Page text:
The Conservative Government is committed to a strategy of reduced state spending in the public sector (welfare, health, education) and the marketisation (privatisation), where possible, of public services. The Health and Social Care Act (2012) forced the Clinical Commissioning Groups which purchase health services locally to do its purchasing on the open market. STPs are another top-down reorganisation of the NHS which forces it to deliver services on a reduced budget. STP means cuts. In official language they are described as efficiency savings.
Nationally the NHS has to save £22 billion between now and 2020. To deliver these savings the country has been divided into 44 footprints. Our local footprint is the BOB (Buckinghamshire, Oxfordshire, West Berkshire) and here the NHS has to save £479 million.
Cuts to services
To achieve these savings, there are planned cuts to services:
• community hospitals will be closed
• beds at the John Radcliffe will be reduced
• the Horton Hospital in Banbury will become a day hospital
Other savings will be made in the following areas:
The plan is to save £34 million on workforce costs.
– a smaller workforce that can be flexibly employed across the BOB
– a reduction in skill levels: reduction of nursing grades and increased use of healthcare assistants
– recruit staff from outside the UK
– standardise pay and conditions across the BOB area
Since they are unlikely to achieve this saving through the employment of lower grade staff, it will have to mean a significant cut in staff relative to need. Without the planned efficiency measures, the STP document estimates that workforce numbers would need to increase by 4,527 (whole time equivalent) by 2020/21 to meet increased need. The STP plan would see an increase of just 978. This would be an effective reduction relative to the greater need.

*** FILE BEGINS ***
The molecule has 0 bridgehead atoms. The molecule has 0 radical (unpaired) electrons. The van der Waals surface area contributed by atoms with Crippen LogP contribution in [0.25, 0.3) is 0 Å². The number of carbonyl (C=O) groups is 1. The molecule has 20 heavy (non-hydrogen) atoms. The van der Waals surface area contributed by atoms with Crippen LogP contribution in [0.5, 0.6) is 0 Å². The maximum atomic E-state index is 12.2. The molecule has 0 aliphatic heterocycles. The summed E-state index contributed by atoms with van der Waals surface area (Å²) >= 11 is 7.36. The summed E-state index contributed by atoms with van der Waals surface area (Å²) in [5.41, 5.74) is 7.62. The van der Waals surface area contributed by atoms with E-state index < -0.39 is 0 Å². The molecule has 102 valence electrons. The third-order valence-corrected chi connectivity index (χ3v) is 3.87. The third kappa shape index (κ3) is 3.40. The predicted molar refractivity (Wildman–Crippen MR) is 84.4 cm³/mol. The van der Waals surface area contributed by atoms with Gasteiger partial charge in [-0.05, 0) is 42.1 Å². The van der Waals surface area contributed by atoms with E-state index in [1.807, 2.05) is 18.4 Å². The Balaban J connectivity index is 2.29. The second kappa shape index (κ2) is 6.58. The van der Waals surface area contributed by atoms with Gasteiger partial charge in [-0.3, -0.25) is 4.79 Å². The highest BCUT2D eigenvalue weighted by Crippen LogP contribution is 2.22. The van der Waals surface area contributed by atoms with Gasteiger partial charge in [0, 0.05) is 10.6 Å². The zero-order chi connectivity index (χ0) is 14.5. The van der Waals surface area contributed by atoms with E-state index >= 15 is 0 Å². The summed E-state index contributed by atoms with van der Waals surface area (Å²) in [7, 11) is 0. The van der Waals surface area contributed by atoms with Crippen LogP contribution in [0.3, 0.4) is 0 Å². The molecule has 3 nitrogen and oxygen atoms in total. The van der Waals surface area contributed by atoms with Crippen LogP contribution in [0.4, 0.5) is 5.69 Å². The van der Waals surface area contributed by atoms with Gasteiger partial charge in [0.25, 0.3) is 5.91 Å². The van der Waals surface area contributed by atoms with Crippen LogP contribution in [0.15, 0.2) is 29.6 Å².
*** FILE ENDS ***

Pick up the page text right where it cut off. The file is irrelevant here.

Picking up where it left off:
Savings from working ‘at scale’
This would mean delivering services at fewer sites covering larger areas.
• GP services will be reorganised in locality ‘hubs’ serving populations of 80,000 to 200,000
• one central commissioning body will purchase services for the whole BOB area
• specialised acute services (cancer treatment, complex surgery, etc) will be centralised in the larger hospital trusts
Savings in ‘specialised services’
The plan is for savings of £60.2 million in commissioning of specialised services (these are services usually found in larger hospital trusts such as dialysis, special cancer treatments, genetic disorders). It is unclear from the document what this would entail.
Savings from shifting patient care from acute services to primary care and social care
The plan here is to shift health care as much as possible from the expensive hospital sector into the community, to GP services, social care, and ‘self care’.
– ‘more care provided closer to home through strengthening the availability of services available within primary care’.
– ensuring that ‘patients, their families and carers are empowered to take more control over their own care and treatment’.
The problem here is that that both GP services and social care are in crisis. And this crisis is basically a product of underfunding. Without a dramatic increase in investment in social care, it’s hard to see how the social care sector could cope with increased demand.
Savings from sale of property
The document suggests that extra funds for the NHS could be had from property sales. There is no information on which property or the amount of capital anticipated from these sales. The suspicion is that community hospital sites could be sold off. The document speaks of ”community hospital buildings which require repair and are not fit for modern needs’.
Savings from ‘lower cost of services procured’
The plan promises savings from: ‘reduced CSU, CCG & Trust management time required and lower cost of services procured.’ It’s difficult to see how reduction in ‘time required’ for existing management of CCGs and hospital trusts on fixed salaries could produce savings but what is interesting here is ‘lower cost of services procured’. This has traditionally been a signal for procurement from private providers.